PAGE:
POSTED: November 30th 2016
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NEIL WILSON: Time for the Olympics to put 2016 behind it

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© Bigstock


THE NEIL WILSON COLUMN / An exclusive, authoritative series from Sports Features Communications

(SFC) Olympic historian Bill Mallon's analysis of announcements by the IOC and the Court of Arbitration for Sport has concluded that the number of athletes sanctioned by re-tests of samples from the 2008 and 2012 Olympic Games has passed one hundred.

To be precise, he says, there are 104 up to November 25. Among them are 52 medallists and 14 Olympic champions. Most damaging are the percentage from Russia and its former Soviet bloc allies. To be exact, 82.7%.

That is a staggering number by any definition. One third almost exactly from Russia itself. And these totals do not include the Winter Olympic Games in Sochi in 2014 when, if the former director of the Moscow anti-doping laboratory, Grigory Rodchenkov, is to be believed, the samples of Russia's potential medallists were swopped for 'clean' urine.

Nor does it include the many Russians caught outside of those two Olympic Games. Only this week 2011 world heptathlon champion Tatiana Chernova was stripped of that title by CAS when they confirmed bans on two other Russian athletes outside of the Olympic re-tests.

Whether the vast number of doping cases coming out of Russia is presently state-sponsored, as Rodchenkov claims, or a cultural legacy of Soviet days may become more apparent next week when Canadian lawyer Richard McLaren published his second report commissioned by WADA.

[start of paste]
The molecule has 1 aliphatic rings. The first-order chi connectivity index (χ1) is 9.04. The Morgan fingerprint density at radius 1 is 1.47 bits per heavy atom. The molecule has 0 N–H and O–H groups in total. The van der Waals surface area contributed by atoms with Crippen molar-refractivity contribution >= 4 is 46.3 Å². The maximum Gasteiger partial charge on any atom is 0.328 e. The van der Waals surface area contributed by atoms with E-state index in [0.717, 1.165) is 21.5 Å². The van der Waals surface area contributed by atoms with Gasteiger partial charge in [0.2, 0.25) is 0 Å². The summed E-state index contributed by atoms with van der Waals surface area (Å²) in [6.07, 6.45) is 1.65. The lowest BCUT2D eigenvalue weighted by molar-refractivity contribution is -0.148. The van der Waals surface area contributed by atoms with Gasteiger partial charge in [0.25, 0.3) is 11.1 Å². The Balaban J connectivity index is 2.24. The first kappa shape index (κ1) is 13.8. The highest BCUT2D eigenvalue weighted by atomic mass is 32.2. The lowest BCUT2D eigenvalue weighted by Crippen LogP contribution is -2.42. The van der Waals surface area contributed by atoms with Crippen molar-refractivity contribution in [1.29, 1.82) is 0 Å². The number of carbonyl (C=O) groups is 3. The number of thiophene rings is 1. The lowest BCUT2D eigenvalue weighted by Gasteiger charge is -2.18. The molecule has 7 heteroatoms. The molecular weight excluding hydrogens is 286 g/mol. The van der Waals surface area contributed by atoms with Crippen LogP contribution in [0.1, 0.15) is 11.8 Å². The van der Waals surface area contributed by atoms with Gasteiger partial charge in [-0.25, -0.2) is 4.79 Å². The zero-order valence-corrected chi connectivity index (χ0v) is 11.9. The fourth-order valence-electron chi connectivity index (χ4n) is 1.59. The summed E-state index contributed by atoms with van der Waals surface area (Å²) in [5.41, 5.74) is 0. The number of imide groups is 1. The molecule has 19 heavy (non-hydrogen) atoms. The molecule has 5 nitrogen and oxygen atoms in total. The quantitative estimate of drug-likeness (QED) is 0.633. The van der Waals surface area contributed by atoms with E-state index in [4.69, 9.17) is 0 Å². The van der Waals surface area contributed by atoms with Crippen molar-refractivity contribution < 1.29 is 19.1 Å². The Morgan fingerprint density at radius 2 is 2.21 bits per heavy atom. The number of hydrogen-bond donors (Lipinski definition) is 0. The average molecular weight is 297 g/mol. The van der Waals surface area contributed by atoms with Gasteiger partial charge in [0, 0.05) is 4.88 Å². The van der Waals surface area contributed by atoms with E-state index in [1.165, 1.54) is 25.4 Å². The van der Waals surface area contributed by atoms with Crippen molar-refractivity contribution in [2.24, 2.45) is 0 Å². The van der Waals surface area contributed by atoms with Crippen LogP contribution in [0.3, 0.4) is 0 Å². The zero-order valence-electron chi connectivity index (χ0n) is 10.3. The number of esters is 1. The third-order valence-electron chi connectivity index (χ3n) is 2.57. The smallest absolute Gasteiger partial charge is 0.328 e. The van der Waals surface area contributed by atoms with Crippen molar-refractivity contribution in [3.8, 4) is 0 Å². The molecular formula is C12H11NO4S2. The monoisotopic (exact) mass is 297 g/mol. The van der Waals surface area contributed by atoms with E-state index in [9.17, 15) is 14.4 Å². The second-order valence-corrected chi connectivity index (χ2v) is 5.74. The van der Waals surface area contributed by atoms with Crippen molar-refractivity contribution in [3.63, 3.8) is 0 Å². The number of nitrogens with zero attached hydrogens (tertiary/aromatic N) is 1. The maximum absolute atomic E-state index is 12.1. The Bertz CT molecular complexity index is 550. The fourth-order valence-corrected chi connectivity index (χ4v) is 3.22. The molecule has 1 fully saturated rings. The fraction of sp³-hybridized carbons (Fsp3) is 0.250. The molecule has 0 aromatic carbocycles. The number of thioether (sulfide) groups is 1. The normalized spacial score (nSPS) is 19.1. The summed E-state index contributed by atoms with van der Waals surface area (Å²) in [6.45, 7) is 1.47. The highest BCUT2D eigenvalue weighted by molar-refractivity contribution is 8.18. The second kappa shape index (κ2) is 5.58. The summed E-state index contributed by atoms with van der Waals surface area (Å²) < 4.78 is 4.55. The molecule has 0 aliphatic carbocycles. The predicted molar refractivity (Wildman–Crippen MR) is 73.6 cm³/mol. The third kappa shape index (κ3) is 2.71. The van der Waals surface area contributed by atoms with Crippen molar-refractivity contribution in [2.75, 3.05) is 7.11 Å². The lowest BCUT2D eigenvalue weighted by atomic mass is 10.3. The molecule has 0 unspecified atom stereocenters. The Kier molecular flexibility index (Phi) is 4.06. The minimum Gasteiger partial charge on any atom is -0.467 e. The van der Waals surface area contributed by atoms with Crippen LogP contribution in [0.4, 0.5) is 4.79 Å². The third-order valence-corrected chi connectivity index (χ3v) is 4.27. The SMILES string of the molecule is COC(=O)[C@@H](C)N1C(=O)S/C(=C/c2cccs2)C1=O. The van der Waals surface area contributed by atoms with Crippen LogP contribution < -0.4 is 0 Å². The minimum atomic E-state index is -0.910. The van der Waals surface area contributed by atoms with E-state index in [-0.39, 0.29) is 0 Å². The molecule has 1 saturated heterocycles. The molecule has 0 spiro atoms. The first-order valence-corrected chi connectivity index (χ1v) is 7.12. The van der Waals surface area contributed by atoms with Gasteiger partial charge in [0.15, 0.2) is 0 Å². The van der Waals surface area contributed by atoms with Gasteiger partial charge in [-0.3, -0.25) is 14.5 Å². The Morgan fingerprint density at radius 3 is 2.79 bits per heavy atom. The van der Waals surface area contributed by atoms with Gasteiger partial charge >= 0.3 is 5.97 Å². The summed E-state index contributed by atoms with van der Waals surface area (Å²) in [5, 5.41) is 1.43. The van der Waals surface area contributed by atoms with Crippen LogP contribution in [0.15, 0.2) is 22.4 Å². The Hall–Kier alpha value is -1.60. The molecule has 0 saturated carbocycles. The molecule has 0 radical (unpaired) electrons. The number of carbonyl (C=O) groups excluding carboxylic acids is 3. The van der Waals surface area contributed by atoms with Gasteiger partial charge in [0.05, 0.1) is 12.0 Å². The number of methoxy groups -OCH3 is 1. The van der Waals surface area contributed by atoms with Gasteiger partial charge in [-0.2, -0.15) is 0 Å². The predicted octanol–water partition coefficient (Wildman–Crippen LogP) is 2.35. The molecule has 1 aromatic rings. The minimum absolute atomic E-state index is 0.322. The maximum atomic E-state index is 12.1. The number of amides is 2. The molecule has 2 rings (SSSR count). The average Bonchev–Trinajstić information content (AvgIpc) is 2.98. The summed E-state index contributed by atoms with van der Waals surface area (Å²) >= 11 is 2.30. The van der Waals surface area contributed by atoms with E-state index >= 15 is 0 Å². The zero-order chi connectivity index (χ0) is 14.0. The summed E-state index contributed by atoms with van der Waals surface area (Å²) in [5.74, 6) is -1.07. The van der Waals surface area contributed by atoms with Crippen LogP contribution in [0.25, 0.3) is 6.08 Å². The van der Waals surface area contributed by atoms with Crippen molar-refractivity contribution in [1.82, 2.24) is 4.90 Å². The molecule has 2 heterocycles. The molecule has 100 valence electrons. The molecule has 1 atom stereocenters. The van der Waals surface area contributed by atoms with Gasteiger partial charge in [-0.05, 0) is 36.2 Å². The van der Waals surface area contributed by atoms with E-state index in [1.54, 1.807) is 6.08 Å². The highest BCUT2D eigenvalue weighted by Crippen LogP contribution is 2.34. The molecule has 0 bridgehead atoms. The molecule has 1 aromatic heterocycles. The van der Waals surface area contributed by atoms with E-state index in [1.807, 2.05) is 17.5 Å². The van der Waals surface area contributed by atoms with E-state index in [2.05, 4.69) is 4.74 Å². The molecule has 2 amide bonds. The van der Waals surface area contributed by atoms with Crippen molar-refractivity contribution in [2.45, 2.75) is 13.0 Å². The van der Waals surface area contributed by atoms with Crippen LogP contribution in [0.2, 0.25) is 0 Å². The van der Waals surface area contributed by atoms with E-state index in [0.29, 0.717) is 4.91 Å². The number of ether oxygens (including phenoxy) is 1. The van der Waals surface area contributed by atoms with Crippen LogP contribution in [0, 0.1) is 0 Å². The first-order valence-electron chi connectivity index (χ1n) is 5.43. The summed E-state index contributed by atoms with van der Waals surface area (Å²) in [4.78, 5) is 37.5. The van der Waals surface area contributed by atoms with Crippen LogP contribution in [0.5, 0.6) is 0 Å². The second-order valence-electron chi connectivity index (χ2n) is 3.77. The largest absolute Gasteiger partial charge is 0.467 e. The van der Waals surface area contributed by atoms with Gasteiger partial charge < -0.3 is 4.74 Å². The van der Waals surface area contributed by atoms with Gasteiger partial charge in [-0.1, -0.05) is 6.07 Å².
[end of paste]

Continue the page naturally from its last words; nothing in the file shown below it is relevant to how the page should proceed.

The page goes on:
Oddly, his announcement of results in London next Friday will come the day after the IOC executive board concludes three days of scheduled meetings in Lausanne. Its president Thomas Bach will appear before the world's media there on the very eve of McLaren's pronouncement.

Will Bach and the executive board have been in possession of the report? One would hope so. WADA has made several PR errors this year but not to brief an equal partner in its existence with at least the bullet points would be unforgiveable.

The problem for the IOC may come later from two other directions. The Russians have commissioned their own inquiry which this week claimed to have interviewed more than 50 athletes, coaches, officials and technicians, including former deputy sports minister Yuri Nagornykh whom Rodchenkov claims was the leading light in the 'urine-swopping' in 2014.

There is a third inquiry in progress under the chairmanship of the IOC's own Ethics Commission chair Guy Canivet, a group formed by the IOC after Bach called McLaren's first report  a "shocking and unprecedented attack on the integrity of sport".

What if one disagrees with the others? What if neither of the other inquiries support McLaren? Precedent suggests that McLaren will come down harshly on the Russians, that Russia's inquiry will vindicate the state and scapegoat the odd individual while Canivet will be left as arbitrator between the two.

And Canivet remember represents the IOC whose members slammed the evidence of the first McLaren report and gave Russia a free pass to the Rio Olympics.

Disharmony now would be disastrous for sport.  The IOC needs to make a clean breast of the past, act harshly on the guilty who are exposed and move on. If not, sport's annus horribilis will have been in vain.

** NEIL WILSON reported his first Olympic Games in Munich in 1972. He has since covered another nine summer and nine winter Olympics for various newspapers, including The Independent and the Daily Mail with whom he has worked for the last 19 years as Athletics and Olympic correspondent. He was Britain's Sports Journalist of the Year in 1984 and is the author of seven books.

****The views expressed are the author's own and do not necessarily represent the views of Sports Features Communications.


Keywords · Olympics · Neil Wilson


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